North Carolina: If you’ve been following the Robeson County Animal Shelter’s fight to keep the “heartstick” as its main method of killing pets, you will probably be as surprised as I was to learn that they have suddenly given it up:
The Health Department last week quietly changed its euthanasia policy at the Robeson County Animal Shelter, conceding to animal rights advocates’ demands to euthanize intravenously rather than with heart stick.
This is good news although the shelter is still threatening to open hours later than its usual time of 10am (yo, that’s already late) to allow for extra killing time needed for IV injections.
Then there’s this troubling bit:
The intravenous method will cost less: The Health Department will no longer have to purchase ketamine, a sedative.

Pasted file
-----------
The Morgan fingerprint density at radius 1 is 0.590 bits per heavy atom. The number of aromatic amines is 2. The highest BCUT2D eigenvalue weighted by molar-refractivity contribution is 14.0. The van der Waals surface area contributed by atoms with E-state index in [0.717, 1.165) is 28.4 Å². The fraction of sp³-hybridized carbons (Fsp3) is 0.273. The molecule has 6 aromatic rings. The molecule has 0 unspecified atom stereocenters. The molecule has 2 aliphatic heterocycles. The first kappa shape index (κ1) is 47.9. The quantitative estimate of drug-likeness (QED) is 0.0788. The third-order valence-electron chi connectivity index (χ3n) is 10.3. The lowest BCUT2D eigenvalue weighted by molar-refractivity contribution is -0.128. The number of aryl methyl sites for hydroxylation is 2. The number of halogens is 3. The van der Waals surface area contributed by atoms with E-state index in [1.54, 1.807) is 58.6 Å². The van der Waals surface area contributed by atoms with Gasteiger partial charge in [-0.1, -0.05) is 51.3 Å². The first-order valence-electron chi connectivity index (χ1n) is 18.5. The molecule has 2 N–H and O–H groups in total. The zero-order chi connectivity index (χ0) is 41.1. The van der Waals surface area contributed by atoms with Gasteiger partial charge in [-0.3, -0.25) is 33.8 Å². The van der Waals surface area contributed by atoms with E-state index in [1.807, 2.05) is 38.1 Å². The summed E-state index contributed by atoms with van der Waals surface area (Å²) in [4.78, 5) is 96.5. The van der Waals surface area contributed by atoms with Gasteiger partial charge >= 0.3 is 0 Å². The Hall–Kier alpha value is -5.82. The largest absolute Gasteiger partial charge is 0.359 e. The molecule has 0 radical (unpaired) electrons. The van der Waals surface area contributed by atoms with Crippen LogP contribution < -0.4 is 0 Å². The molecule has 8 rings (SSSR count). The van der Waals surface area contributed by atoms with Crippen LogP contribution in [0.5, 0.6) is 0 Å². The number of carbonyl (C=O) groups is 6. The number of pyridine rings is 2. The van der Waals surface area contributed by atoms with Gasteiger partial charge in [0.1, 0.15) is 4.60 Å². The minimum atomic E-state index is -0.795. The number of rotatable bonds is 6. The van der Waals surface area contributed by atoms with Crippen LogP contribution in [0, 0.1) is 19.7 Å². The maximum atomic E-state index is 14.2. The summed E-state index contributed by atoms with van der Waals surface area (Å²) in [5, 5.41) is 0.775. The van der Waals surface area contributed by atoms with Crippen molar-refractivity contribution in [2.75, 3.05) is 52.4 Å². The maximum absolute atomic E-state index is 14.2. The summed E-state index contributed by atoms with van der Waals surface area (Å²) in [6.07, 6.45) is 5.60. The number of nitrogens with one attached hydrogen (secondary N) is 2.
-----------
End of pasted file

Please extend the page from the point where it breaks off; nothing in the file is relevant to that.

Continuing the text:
An animal cannot be sedated during intravenous euthanization because sedation reduces blood flow, which collapses veins so they’re more difficult to find. Instead, one worker holds the animal, and another finds a vein to inject a shot sodium pentobarbital.
I’m not a Vet but I thought one of the advantages of ketamine was that “[i]t can block nerve paths without depressing respiratory and circulatory functions” – is this incorrect? Also, what about all the Vets and shelters who give a sedative prior to the IV injection – are they doing it wrong?
We have been lead to believe that sedation followed by IV injection is the most humane method of relieving suffering via euthanasia. If the Robeson County Animal Shelter knows different, I wish they’d share with the class.